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Geo Wiki
Original author(s)IIASA, University of Applied Sciences Wiener Neustadt, University of Freiburg

Geo-wiki is a platform for engaging citizens in environmental monitoring. It aids in both the validation of existing geographical information and the collection of new geographical information through crowdsourcing.[1][2] Using tools such as Google Earth, Bing Maps, Geotagged photographs and the internet, individual volunteers are able to contribute valuable information. It provides feedback on existing information overlaid on satellite imagery or by contributing entirely new data. Data can be input via the traditional desktop platform or mobile devices, with campaigns and games used to incentivize input. Resulting data are available without restriction.

Land cover validation[edit]

Land cover disagreement
Land cover disagreement over Africa in croplands and forests available for analysis in Geo-wiki

Global land cover validation exercises are feasible as images less than 2.5 meter resolution provide very detailed information on land cover with global coverage of at least 20%[3] with more high-resolution, up to date images continuously being added. Internet tools such as Google Earth offer enormous potential for land cover validation.[4] The use of Volunteer Geographic Information for land cover validation studies seems even more relevant as Google Earth has been used for the recent validation of remote sensing derived products e.g., the European forest cover map[5] as well as the latest global land cover map GlobCover.[6] Google Earth allows wider audience to be involved in a validation exercise.

Applications of Geo-wiki go beyond simply improving land cover. An application helps to predict future deforestation in Central Africa,[7] combining five existing cropland data sets from sub-Saharan Africa to create a new map which has higher accuracy than existing maps. This should reduce uncertainty and improve predictions in land use, vegetation, climate change, and earth systems modeling. Scientists from several research institutions describe development of the map in Geophysical Research Letters, along with the application of Geo-Wiki.[8]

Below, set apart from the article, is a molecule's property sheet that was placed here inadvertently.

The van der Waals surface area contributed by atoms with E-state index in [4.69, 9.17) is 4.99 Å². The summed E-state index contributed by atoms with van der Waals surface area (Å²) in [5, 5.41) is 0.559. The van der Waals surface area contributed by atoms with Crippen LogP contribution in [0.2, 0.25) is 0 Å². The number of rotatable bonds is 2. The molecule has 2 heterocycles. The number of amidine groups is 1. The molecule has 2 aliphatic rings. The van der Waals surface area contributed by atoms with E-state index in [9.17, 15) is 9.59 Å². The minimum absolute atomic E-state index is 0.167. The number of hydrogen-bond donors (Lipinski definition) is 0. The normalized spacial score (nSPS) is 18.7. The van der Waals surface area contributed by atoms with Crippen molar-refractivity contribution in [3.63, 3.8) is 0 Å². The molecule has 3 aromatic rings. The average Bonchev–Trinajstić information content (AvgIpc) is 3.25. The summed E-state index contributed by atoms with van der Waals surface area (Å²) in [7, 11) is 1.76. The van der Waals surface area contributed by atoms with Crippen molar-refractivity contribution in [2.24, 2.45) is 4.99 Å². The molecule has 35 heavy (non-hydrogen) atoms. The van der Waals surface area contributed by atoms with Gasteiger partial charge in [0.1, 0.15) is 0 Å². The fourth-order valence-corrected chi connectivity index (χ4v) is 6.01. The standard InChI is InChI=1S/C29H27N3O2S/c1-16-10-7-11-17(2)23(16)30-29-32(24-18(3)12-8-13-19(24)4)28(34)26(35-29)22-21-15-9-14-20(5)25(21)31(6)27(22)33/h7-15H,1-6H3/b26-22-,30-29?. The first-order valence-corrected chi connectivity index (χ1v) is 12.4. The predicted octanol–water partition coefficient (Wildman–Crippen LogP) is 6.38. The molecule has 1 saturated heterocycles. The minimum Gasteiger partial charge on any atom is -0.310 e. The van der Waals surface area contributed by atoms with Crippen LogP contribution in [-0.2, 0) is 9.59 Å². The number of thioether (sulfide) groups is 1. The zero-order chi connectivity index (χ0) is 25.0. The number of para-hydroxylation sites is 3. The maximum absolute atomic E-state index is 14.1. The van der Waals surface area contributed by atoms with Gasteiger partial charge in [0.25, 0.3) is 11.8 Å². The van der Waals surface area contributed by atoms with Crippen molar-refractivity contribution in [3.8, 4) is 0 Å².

See also[edit]


  1. ^ "Remote Sensing | Free Full-Text | Geo-Wiki.Org: The Use of Crowdsourcing to Improve Global Land Cover". doi:10.3390/rs1030345. Retrieved 2012-01-06.
  2. ^ See, L., Mooney, P., Foody, G., Bastin, L., Comber, A., Estima, J., Fritz, S., Kerle, N., Jiang, B., Laakso, M., Liu, H.-Y., Milcinski, G., Niksic, M., Painho, M., Podör, A., Olteanu-Raimond, A.-M. and Rutzinger, M. (2016) Crowdsourcing, Citizen Science or Volunteered Geographic Information? The Current State of Crowdsourced Geographic Information. ISPRS International Journal of Geo-Information, 5 (5). p. 55.
  3. ^ Potere, D. Horizontal positional accuracy of google earth's high-resolution imagery archive.Sensors 2008, 8, 7973-7981
  4. ^ Butler, D. The web-wide world. Nature 2006, 439, 776-778
  5. ^ Pekkarinen, A.; Reithmaier, L.; Strobl, P. Pan-European forest/non-forest mapping with Landsat ETM+ and CORINE Land Cover 2000 data. ISPRS J. Photogramm. 2009, 64, 171-183
  6. ^ Defourny, P.P.; Schouten, L.; Bartalev, S.; Bontemps, S.P.; Caccetta, P. et al., Accuracy Assessment of a 300 m Global Land Cover Map: The GlobCover Experience, 2009
  7. ^ Anjali Nayar (2009-11-20). "Model predicts future deforestation : Nature News". Nature. doi:10.1038/news.2009.1100. Retrieved 2012-01-06.
  8. ^ "Cropland for sub-Saharan Africa: A synergistic approach using five land cover data sets". Retrieved 2012-01-06.

External links[edit]